Hard to believe that my little five pound peanut is six feet tall! I miss him.

A Quilt on the Table…Waiting for Shoes to Drop

I looked up the source of “waiting for the other shoe to drop.” Wiki-something-or-other says that it comes from early industrial age tenements where the walls and floors were thin. You could hear your neighbors getting ready for bed and when you hear one shoe hit the floor you know another will soon.

It is used two ways:

  1. to defer action until another matter is finished or resolved
  2. to await a seemingly inevitable event, especially one that is not desirable.

Two shoes have dropped, on different sides of the bed. We have two crises pending in the family. Both are inevitable. The exact details of the crises are not clear, but sooner or later both situations will result in an unpleasant, stress-filled crisis (if we are lucky it will be one crisis each, but I am not optimistic). It is hard to live like that. Not wanting the crises, but knowing they are brewing and that the people who could make the situations better will not. I have no say in the matter but will, inevitably, be called on to pick up the pieces and try to put them back together.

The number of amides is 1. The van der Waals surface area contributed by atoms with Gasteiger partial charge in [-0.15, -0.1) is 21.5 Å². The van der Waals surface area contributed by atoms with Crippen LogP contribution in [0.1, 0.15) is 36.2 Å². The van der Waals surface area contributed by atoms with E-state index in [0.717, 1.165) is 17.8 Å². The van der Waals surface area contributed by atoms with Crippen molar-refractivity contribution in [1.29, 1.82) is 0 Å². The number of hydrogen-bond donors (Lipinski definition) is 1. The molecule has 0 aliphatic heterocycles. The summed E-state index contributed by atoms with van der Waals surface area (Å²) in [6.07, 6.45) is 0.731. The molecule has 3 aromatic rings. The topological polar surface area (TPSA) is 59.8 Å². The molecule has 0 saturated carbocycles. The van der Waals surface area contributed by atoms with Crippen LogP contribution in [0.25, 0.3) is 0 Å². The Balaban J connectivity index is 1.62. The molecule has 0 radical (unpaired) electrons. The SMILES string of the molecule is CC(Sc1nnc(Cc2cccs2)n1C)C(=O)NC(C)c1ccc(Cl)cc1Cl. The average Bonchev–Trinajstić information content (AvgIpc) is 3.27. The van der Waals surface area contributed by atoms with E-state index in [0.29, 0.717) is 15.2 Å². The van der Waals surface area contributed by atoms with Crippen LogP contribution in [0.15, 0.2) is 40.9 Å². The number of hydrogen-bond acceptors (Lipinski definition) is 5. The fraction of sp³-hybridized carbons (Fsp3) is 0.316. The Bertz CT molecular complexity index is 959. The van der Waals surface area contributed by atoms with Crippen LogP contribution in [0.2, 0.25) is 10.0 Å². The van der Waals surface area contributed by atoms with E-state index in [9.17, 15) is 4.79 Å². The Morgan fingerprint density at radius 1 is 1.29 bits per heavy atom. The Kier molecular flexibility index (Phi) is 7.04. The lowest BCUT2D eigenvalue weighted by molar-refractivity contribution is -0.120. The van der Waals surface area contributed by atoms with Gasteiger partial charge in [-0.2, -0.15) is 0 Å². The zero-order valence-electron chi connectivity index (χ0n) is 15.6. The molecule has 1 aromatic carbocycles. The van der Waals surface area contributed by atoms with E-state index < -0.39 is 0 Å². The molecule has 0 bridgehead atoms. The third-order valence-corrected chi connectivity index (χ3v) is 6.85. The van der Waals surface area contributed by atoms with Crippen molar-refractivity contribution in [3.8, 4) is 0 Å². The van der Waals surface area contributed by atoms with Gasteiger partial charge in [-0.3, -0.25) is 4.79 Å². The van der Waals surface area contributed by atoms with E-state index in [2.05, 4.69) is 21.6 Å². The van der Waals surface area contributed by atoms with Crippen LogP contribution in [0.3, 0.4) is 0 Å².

The phone call or calls may come in the next few minutes or the next few months. Every time the phone rings I flinch, then stiffen my spine and answer.

What is wrong in this picture?

Quilt block in the 54-40 or fight pattern, shades of purple, blue and aqua.

 

Enough pouting, how do I stay sane waiting? I find sewing therapeutic. I get to touch fabric, enjoy color and create something, it takes focus, but on something I enjoy…and I have some control over the outcome.

So I decided to make a quilt, in this case I decided to finish a quilt I started over a decade ago (bonus points toward sanity). Quilts do take on a life of their own sometimes. So it isn’t always as controlled as one might think, and this one was no exception.

I made the star blocks over a decade ago after having read a book about color. I don’t remember the theory or philosophy that lead the the choices, but I still love the colors. Every so often I have brought the blocks out, but have never figured out how to put them together. I finally decided to float the stars in a midnight blue sky instead of trying to make a pattern.